No-passing zone

Throwing an errant pass into Florida's secondary is kind of like throwing a juicy T-bone into a pack of Dobermans. You know it's doomed; you just don't know who'll wind up with it.

The Gators have intercepted eight passes through the first two games of 2010. That's two more than anyone else in college football and twice as many as anyone else in the Southeastern Conference. Moreover, Florida has returned two of its interceptions for touchdowns.

This has to be a huge concern for a Tennessee team that trailed Oregon just 20-13 last Saturday until a third-quarter "pick six" opened the floodgates to an eventual 48-13 loss.

Vol quarterback Matt Simms, who threw that fateful interception, knows he must show better judgment vs. the ball-hawking Gators than he did against the Ducks.

"Obviously, my turnover really hurt us a lot and started turning the tide over to their side," he said. "Hey, that's my fault. I've got to learn from that mistake. If I take a sack in that situation, maybe we kick a long field goal and we're only down four points.

"That's something I've got to learn from, and I've got to learn quick."

Truer words were never spoken.

Senior safety Ahmad Black has three of Florida's eight interceptions thus far. Junior cornerback Janoris Jenkins has two. Sophomore cornerback Jeremy Brown, sophomore linebacker Jonathan Bostic and senior defensive end Justin Trattou have one each. Jenkins has a 67-yard touchdown return and Trattou a 35-yard touchdown return.

The talent and speed of Florida defenders is so imposing that Simms isn't at all surprised by their eight interceptions.

"It's the Florida Gators," he said. "They're going to do stuff like that. My job is just to prepare as much as I can and make sure I don't turn the ball over like that."

Although Florida's secondary talent is superb, the Gators also have a front four that can collapse the pocket and linebackers who excel in coverage. That makes for a strong pass defense.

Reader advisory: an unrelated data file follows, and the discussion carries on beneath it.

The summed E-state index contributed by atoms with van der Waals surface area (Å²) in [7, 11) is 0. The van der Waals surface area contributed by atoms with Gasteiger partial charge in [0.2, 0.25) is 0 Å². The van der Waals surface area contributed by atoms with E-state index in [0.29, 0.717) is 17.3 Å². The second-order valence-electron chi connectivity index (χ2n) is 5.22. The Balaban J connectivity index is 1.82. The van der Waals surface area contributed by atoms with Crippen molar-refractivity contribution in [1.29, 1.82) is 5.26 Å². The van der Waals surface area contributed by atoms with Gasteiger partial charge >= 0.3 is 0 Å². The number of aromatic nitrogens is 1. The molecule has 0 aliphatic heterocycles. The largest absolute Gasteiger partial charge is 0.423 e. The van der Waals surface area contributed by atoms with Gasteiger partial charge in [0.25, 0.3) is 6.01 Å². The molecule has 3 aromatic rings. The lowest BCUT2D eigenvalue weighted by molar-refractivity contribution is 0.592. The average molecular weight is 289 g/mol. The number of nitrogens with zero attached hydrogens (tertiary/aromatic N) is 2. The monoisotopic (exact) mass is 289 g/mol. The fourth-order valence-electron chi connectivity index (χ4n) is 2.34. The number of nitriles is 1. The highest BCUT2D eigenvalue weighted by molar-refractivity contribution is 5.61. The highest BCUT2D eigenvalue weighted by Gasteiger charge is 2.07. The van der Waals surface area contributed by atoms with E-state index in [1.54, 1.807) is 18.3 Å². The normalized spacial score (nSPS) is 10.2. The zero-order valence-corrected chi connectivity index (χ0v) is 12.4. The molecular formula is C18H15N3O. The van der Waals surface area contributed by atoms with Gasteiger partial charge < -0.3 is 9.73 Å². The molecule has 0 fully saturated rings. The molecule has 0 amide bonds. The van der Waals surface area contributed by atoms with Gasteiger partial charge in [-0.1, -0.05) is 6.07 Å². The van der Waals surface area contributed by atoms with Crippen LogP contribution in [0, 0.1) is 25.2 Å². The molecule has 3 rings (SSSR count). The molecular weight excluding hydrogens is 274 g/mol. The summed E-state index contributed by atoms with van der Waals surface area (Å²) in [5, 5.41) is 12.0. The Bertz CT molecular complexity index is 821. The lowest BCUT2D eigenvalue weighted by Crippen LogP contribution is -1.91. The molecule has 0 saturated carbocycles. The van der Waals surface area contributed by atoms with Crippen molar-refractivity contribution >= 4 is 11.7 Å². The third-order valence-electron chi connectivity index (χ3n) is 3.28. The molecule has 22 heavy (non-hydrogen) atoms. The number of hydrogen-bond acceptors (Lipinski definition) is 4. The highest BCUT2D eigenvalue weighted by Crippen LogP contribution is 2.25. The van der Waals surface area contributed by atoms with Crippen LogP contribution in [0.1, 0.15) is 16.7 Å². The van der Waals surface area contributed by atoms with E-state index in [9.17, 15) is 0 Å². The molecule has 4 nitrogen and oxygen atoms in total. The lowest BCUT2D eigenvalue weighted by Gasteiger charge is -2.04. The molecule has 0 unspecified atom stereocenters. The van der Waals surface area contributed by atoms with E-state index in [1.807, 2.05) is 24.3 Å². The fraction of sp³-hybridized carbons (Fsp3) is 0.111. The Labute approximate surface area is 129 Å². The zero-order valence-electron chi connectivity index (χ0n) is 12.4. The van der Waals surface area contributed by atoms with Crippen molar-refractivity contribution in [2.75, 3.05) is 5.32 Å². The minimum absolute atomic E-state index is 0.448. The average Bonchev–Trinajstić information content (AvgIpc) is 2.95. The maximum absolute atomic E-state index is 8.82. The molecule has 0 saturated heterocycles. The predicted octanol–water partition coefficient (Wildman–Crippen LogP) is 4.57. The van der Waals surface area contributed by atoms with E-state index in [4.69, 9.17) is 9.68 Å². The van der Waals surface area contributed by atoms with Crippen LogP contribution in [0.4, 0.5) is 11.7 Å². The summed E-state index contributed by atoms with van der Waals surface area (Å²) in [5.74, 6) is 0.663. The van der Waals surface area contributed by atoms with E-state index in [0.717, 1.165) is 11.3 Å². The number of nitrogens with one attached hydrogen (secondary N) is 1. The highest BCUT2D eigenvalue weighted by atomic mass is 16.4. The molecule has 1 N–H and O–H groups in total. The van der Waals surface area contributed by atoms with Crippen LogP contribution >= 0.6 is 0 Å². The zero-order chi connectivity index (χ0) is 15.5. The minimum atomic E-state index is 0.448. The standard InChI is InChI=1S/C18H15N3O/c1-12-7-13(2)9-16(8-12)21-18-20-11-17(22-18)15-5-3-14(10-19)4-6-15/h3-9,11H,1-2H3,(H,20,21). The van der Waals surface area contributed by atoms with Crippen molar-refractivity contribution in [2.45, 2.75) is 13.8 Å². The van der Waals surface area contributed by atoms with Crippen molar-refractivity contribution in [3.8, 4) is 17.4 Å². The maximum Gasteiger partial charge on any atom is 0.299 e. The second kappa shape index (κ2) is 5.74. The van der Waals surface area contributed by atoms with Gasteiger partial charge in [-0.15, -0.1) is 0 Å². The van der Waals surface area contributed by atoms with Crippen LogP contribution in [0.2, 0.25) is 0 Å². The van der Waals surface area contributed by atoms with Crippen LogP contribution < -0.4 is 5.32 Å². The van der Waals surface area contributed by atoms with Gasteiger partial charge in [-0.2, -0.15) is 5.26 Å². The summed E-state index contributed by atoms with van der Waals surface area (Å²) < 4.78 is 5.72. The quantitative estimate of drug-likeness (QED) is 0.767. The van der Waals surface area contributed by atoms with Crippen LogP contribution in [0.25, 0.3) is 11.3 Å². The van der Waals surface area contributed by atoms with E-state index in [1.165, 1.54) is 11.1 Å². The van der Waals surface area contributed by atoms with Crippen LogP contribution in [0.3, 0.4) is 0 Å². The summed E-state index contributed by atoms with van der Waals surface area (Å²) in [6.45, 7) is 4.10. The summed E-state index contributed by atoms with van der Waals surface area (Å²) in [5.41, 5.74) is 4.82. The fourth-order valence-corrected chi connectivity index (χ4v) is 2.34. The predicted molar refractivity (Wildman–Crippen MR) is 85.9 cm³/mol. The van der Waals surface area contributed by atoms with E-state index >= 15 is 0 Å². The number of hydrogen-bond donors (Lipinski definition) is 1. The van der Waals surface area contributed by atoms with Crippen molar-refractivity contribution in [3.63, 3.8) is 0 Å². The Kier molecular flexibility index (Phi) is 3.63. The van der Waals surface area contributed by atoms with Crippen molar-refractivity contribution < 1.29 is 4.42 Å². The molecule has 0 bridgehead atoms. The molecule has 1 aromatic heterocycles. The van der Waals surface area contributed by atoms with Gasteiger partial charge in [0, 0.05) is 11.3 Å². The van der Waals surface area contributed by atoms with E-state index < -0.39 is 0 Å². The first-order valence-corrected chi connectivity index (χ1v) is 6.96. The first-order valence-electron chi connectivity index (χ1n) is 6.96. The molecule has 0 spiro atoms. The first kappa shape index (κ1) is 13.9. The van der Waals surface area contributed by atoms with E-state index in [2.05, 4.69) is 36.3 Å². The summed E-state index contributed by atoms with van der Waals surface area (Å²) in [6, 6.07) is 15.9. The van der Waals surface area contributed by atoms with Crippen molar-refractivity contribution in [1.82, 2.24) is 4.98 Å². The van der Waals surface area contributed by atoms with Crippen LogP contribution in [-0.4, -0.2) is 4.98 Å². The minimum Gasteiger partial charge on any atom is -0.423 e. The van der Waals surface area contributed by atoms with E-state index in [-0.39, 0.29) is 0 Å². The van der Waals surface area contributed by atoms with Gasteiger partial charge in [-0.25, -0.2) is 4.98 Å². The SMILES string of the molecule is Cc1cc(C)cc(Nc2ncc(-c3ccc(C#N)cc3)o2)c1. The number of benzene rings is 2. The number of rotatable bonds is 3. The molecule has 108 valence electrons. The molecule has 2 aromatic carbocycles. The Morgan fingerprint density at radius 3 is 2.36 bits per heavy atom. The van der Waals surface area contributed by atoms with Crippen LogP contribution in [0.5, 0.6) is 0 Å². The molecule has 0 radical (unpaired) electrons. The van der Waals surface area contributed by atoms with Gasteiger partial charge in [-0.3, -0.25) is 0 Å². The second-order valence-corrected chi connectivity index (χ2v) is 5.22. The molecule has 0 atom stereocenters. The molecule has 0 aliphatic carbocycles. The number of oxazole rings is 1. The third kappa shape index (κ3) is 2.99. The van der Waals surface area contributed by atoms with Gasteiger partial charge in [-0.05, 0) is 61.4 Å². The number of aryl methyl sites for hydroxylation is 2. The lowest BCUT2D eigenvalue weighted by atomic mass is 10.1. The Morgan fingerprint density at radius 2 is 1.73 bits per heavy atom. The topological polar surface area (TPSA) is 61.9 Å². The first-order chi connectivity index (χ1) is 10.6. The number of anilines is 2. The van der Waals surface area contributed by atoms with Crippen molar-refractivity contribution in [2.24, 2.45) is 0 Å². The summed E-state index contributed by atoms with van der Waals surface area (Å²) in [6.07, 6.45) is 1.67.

"It's all of those things put together," Simms said. "They've been winning for so long that they just find ways to make plays. That's something they've learned over time from all the victories they've had. They're not used to losing, and that's probably why they're able to make big plays when they need to."

Derek Dooley faces quite a dilemma this weekend. The Vols' head man said following the Oregon loss that his team must "hit some plays throwing the ball" to relieve the pressure on its ground game. Throwing the ball is not an attractive option, however, when a Florida defender is more likely to catch it than the intended receiver.

"What the other team does affects our game plan every week," Dooley conceded, "so we're going to be seeing why they're creating those interceptions and what we can do to not put ourselves in that position."

Tennessee had better than a 2-to-1 ratio of runs (23) to passes (11) in the first half of the Oregon game. Because the Ducks grabbed a 14-point lead in the third quarter, Tennessee relied on more passes (18) than runs (13) after intermission.

Given Florida's penchant for picks, Dooley might be inclined toward a 5-to-1 run/pass ratio this weekend. Then again, maybe not. The coach says he respects the Gators' pass defense but does not fear it.

"It'll affect us but it's not going to affect us to where we're scared to do anything," Dooley said. "It's really more about being sound in what you're doing, not being reckless and making dumb mistakes."

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